A woman is an adult human female. Here is what we know about any given woman:
- She has, at some point, experienced the physical reality of a female reproductive system.
- She has, at some point, encountered sexism.
- She has, at some point, been made to feel shame about #1 and #2.
- She has claim to a cultural inheritance meant to counteract #2 and #3: feminism.
Over the past couple of years, I have been flabbergasted by the female-shaming of Leftists. Over and over I am told that defining a woman as an adult female human somehow reduces us to our female reproductive organs.
Of course, men who claim the label “male” are not reduced to penises & testicles, because no one is reduced by the possession of organs that are deemed positive and powerful, not to mention the (supposedly) default human equipment.
But neither are black people reduced to their epidermises, immigrants reduced to their countries of birth, poor people reduced to their bank accounts, disabled people reduced to their disabilities, homosexual people reduced to their sexuality, Muslim people reduced to their religion, or elderly people reduced to their age, merely by having words to describe those facets of human experience, which are subject to irrational discrimination.
Perhaps it is that last point that is the hang up? Perhaps these “Leftists” don’t see sexism as irrational discrimination? Perhaps they really do see female people as less human than male people? Perhaps they really cannot grasp that being female in no way limits our full experience of humanity?
Many feminists fight back against this female-shaming with female pride. Female human beings are, after all, the only ones who can incubate new life. We can make movie after movie featuring male humans who save the human race from extinction, whether battling aliens or zombies or asteroids, but it doesn’t seem we can show any basic appreciation for the dangerous and draining labor of pregnancy and childbirth taken on by billions of real-life women throughout human history – labor to which every human being on Earth owes their very existence. I personally don’t feel any goddess type pride in simply possessing a female reproductive system, and often feel frustration about it (mostly due to the breathtakingly misogynist nature of modern medicine) but I refuse to feel shame about it. I refuse to feel it limits my humanity in any way.
Which brings us to the experience of sexism. Many feminists whom I love and respect reject any pride in or possessiveness about the category “woman” because it is a category that has historically been defined by men as not only Other but Less Than. From birth our female bodies mark us as the sex class that is expected and demanded to define ourselves by our use value to males. Feminine socialization is a lifelong exercise in breaking our will to self-define.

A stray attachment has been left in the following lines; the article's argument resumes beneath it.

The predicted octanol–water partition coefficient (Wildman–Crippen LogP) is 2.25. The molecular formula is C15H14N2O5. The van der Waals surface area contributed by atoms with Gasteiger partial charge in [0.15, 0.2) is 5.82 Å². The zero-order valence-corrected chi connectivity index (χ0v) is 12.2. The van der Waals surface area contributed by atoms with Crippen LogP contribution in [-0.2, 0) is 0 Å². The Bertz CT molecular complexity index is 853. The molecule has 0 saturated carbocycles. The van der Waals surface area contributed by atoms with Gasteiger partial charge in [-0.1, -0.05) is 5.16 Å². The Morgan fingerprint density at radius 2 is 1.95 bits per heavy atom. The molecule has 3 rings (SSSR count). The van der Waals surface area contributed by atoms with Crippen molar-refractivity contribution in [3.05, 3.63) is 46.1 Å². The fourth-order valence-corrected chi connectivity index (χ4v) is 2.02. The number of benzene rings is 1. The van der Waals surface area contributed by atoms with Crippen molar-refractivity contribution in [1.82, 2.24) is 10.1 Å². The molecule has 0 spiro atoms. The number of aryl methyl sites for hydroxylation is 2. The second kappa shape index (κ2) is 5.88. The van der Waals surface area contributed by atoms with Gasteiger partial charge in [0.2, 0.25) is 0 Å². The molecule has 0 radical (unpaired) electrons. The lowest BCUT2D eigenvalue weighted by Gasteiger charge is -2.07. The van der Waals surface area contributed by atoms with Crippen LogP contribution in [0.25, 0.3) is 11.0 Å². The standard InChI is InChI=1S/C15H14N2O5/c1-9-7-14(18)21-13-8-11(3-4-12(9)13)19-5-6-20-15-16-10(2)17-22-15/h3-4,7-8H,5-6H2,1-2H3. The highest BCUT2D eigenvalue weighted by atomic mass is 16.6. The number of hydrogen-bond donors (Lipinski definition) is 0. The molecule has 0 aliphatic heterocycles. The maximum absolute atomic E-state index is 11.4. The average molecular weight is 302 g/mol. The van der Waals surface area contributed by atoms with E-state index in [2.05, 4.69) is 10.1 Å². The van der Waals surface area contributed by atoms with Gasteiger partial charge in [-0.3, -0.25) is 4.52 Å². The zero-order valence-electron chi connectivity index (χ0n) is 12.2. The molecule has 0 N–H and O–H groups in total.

There is shame to be had there – but as with any perpretration of abuse, it is on those who benefit from the abuse, not on those who experience it.
I refuse to be defined by what has been done to me. I define myself by (among other things) my capacity to resist.
Human females are different from the females of other mammalian species – we have not only endured sexism, we have fought against it.
We are the daughters of resistance. Not just the Mary Wollstonecrafts and Sojourner Truths and Mother Joneses and Sylvia Pankhursts and Simone de Beauvoirs and Pauli Murrays and Adrienne Riches and Nawal El Saadawis and Andrea Dworkins and bell hookses and Gail Dineses and Soraya Chemalys and Sarah Slamens and Nimko Alis.
Not just the women who blazed (or are currently blazing) trails, but all those who have endured (and continue to endure) lives of quiet struggle, who did and do their best to love themselves and other women in a world that wants us to be nothing but vessels for the service of men.
My mother’s name will not be marked down in even the most specialized of history books, but she fought back against a lifetime of hardships and resentment to find her own place in the struggle for shared humanity, helping me out of a bad marriage before joining with other women in her rural Southern U.S. county to defend black voters from intimidation at the polls.
Neither will the name of my homestay mom in Nairobi be marked down in even the most specialized of history books – though she took in one cousin disowned for becoming pregnant out of wedlock, and another cousin disowned for being gay; though she worked two menial full-time jobs to put her daughters through school; though she joined with other women in her church to raise funds (seemingly out of thin air, through sheer force of will) to make possible the travel and entrepenurial outreach of other young women.
Women are all of us more than men would imagine. We fight back, against the shame laid on our femaleness and our feminine socialization. “Woman” is our word and I am proud of it. I am proud of us.